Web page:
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Server security



Hey guys...


I'd like to talk about security of my private server. Before going public, what do I need to take care of? What are the kinds of attacks and hacks that I can expect?


If we assume that the login details for server management are kept secret, important ports closed from public access, no backdoor in game file, and the server has hardware based DoS protection, what else is there?


This would've been much easier if I was an asshole myself and continually messed around with cheating and hacking. I have no experience whatsoever with malicious attempts, and this (sadly) isn't a good thing when it comes to running my own server.


Thanks in advance.

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I will assume your server platform  is a FreeBSD based one. "Security is a journey, not a destination", let's keep this in mind.

Probably/arguably the most abused service on a server is the sshd daemon, many and i mean MANY sysops run it with default settings and scratch their heads when funny things happen, Some configuration directives that should be set/modified follow, please feel free to add your own:

  •  have the daemon listen on a single address and different port per host, default are all addresses and port 22,  think jails, you can/must have an instance running on the host and separate instances for every jail, independently
  • disable root login, add your trusted users to wheel group so that they can su to root or use sudo to gain root privileges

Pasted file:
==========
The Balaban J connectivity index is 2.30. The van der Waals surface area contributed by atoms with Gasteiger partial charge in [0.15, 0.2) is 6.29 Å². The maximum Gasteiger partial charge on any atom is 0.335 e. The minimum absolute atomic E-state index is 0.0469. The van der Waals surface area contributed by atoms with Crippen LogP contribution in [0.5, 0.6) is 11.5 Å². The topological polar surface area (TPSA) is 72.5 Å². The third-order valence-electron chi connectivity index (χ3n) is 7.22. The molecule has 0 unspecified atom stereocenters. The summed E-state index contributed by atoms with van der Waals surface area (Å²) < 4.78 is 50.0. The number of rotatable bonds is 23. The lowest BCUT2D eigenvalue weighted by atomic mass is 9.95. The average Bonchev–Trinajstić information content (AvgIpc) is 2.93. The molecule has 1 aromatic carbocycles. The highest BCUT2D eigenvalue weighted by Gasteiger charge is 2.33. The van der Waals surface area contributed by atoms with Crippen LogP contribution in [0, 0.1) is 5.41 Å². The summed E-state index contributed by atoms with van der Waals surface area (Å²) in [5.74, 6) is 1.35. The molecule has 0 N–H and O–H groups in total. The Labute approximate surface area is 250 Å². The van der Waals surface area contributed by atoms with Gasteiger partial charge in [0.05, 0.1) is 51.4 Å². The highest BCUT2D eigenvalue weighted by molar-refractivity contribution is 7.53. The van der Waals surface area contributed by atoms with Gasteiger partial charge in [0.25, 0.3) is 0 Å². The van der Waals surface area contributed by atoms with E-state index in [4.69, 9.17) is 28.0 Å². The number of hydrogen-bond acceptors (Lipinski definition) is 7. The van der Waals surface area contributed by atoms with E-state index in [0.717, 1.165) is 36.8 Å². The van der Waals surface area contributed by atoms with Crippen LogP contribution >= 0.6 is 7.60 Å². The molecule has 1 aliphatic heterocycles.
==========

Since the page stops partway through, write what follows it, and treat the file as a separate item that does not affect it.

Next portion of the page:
• allow only certain users  to connect (AllowUsers user1 user2 directive), use su or sudo, see above
  • use key based logins only

Bruteforce attempts should be blocked at firewall level, sshguard does work together nicely with pf, ipfw, ipfilter, even iptables

Jail your Internet facing services whenever you can (always  :D  )

Use kern.securelevel 3 sysctl but only and only when everything is set up and working the way expected, be very careful here, a superprocess can increase the secure level but cannot decrease it.

A good reading can be the Handbook and/or security(7) man page online.

Read religiously the security advisories, what help is a tied down operating system if one runs on it backdoored/buggy or otherwise compromised applications?Compile yourself your programs whenever is possible, you have access to sources, you can iron out bugs or can spot suspicious code that could/should make a security aware sysop rise an eyebrow.

Now, a scary reading for those who think security really exists: Reflections on Trusting Trust by Ken Thompson (it gets scary in Stage II, just read patiently).


... whatever you are, be a good one...

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